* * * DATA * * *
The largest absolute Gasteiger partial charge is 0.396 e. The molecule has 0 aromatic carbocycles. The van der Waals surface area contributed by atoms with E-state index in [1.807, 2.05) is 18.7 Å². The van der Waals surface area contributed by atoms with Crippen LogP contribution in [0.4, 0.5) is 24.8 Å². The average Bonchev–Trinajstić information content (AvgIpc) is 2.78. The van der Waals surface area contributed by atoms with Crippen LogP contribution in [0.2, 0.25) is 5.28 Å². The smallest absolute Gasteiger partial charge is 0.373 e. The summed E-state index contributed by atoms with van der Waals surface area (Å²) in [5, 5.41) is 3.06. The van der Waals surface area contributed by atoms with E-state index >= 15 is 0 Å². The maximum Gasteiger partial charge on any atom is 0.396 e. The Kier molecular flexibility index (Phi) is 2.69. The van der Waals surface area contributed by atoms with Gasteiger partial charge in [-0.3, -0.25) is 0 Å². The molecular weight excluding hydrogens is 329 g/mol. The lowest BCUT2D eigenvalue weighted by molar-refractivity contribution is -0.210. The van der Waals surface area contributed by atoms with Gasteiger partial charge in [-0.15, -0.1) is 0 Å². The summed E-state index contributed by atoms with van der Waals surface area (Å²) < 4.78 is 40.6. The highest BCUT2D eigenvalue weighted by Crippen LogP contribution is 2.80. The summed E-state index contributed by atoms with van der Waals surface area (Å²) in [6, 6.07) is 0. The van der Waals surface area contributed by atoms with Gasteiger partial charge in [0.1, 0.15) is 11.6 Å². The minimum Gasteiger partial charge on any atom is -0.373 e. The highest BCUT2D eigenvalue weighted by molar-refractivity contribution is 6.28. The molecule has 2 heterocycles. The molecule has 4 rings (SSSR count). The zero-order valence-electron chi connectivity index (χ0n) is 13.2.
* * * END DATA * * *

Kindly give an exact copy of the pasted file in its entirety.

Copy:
The largest absolute Gasteiger partial charge is 0.396 e. The molecule has 0 aromatic carbocycles. The van der Waals surface area contributed by atoms with E-state index in [1.807, 2.05) is 18.7 Å². The van der Waals surface area contributed by atoms with Crippen LogP contribution in [0.4, 0.5) is 24.8 Å². The average Bonchev–Trinajstić information content (AvgIpc) is 2.78. The van der Waals surface area contributed by atoms with Crippen LogP contribution in [0.2, 0.25) is 5.28 Å². The smallest absolute Gasteiger partial charge is 0.373 e. The summed E-state index contributed by atoms with van der Waals surface area (Å²) in [5, 5.41) is 3.06. The van der Waals surface area contributed by atoms with E-state index >= 15 is 0 Å². The maximum Gasteiger partial charge on any atom is 0.396 e. The Kier molecular flexibility index (Phi) is 2.69. The van der Waals surface area contributed by atoms with Gasteiger partial charge in [-0.3, -0.25) is 0 Å². The molecular weight excluding hydrogens is 329 g/mol. The lowest BCUT2D eigenvalue weighted by molar-refractivity contribution is -0.210. The van der Waals surface area contributed by atoms with Gasteiger partial charge in [-0.15, -0.1) is 0 Å². The summed E-state index contributed by atoms with van der Waals surface area (Å²) < 4.78 is 40.6. The highest BCUT2D eigenvalue weighted by Crippen LogP contribution is 2.80. The summed E-state index contributed by atoms with van der Waals surface area (Å²) in [6, 6.07) is 0. The van der Waals surface area contributed by atoms with Gasteiger partial charge in [0.1, 0.15) is 11.6 Å². The minimum Gasteiger partial charge on any atom is -0.373 e. The highest BCUT2D eigenvalue weighted by molar-refractivity contribution is 6.28. The molecule has 2 heterocycles. The molecule has 4 rings (SSSR count). The zero-order valence-electron chi connectivity index (χ0n) is 13.2.